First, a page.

For Christians, marriage is also a reflection of God’s nature as three persons in one: Father, Son, and Holy Spirit. When a man and woman come together with God at the center of their marriage covenant, they mirror God’s own image. Marriage is something intensely personal – with many aspects to be kept private between the husband and wife. But marriage is also, by nature, a public act and an open acknowledgment of God’s role as covenant-keeper. Marriage is meant to be a perpetual reflection of God’s image, and a witness to His sustaining grace in our lives.
This is the significance of marriage. Think about this idea that marriage reflects God’s nature. What value should we ascribe to such a thing? Through marriage, we can learn about unconditional love, respectful honor, how to forgive, and how to be forgiven. How then should we treat marriage?
Another idea unique to the Bible is the equality of men and women in the eyes of God. Although secular advocates may argue for equality between the sexes on the basis of shared humanity, the Bible asserts that the very God who fashioned the stars has made both men and women in His image, ascribing them equal value in His eyes. This foundational understanding radically shifts the Christian view of marriage to that of equal co-laborers as opposed to valuing one sex over the other. This understanding also teaches that a person’s worth is inherent – that is, that they are of value simply because they are human, not because of their social status, ability to bear children, finances, intelligence, or other characteristics.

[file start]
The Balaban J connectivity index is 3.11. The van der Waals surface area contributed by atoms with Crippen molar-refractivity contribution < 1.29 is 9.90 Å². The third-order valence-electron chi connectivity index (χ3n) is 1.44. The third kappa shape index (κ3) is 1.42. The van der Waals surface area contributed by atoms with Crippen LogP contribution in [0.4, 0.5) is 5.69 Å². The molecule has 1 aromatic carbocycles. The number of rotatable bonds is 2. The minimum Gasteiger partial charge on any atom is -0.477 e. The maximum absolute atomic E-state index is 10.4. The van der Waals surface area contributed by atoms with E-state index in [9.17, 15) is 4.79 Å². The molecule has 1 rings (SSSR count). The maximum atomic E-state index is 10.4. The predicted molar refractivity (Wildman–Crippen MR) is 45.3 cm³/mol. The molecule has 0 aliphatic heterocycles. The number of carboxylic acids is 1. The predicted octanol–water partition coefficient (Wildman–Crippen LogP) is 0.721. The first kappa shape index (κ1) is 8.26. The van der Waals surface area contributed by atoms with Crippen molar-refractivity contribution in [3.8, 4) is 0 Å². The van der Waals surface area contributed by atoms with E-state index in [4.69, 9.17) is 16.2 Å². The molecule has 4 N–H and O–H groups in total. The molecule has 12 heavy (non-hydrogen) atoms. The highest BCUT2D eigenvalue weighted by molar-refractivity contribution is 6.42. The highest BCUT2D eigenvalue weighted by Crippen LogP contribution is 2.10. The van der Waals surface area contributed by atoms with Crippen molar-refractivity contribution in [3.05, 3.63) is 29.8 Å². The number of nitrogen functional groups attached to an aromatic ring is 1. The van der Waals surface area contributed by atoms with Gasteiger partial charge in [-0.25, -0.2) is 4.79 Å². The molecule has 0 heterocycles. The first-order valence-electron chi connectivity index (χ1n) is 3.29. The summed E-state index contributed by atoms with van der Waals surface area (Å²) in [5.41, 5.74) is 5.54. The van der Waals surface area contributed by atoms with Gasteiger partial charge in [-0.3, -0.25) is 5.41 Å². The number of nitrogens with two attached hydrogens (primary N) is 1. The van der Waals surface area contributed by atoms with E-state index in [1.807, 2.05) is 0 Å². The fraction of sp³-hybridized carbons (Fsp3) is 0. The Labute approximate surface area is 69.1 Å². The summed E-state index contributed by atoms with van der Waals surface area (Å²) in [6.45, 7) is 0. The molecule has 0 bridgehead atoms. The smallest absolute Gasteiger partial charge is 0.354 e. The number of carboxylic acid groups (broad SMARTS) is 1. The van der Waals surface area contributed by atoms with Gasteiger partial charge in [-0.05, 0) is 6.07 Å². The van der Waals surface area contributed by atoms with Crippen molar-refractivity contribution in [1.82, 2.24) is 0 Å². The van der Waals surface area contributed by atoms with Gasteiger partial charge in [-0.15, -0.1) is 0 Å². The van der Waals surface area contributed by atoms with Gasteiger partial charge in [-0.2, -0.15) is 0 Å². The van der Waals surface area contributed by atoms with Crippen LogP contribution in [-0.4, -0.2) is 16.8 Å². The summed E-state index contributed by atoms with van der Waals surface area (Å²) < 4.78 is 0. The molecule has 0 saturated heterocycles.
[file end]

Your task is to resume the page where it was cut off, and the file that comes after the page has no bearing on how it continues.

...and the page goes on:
Within marriage, the Bible establishes that men and women have equal value in the eyes of God, but also gives specific roles to a husband and wife within the marriage covenant. Ephesians 5:21–33 provides the guidelines for husbands and wives in a Christian family. The primary exhortation for both husbands and wives is to submit to one another out of reverence for Christ (verse 21). The wife is instructed to submit herself to her husband as she does to the Lord (verse 22), and to respect him (verse 33). The husband is commanded to love his wife as Christ loved the church (verse 25), and as he loves his own body (verse 28).
The combination of joint submission, along with husbands showing love and wives showing respect, will establish the proper foundation for happiness and for mutual blessing in marriage, as God continues the good work he has begun and brings it to completion in the relationship of marriage.
This is the foundational biblical teaching on marriage. You may have read these things a thousand times, or perhaps never heard them at all, but take a moment to appreciate the uniqueness and power of these biblical claims. We believe that God ordained marriage, that he gave men and women equal worth with specific roles, and that marriage would reflect His very nature of intense love and intimate creation.
Check back for Part 2, where we will discuss children and parenting, and for Part 3, where we will talk about why this biblical understanding or lack thereof has such massive implications for our world – consequences we are seeing on a global scale.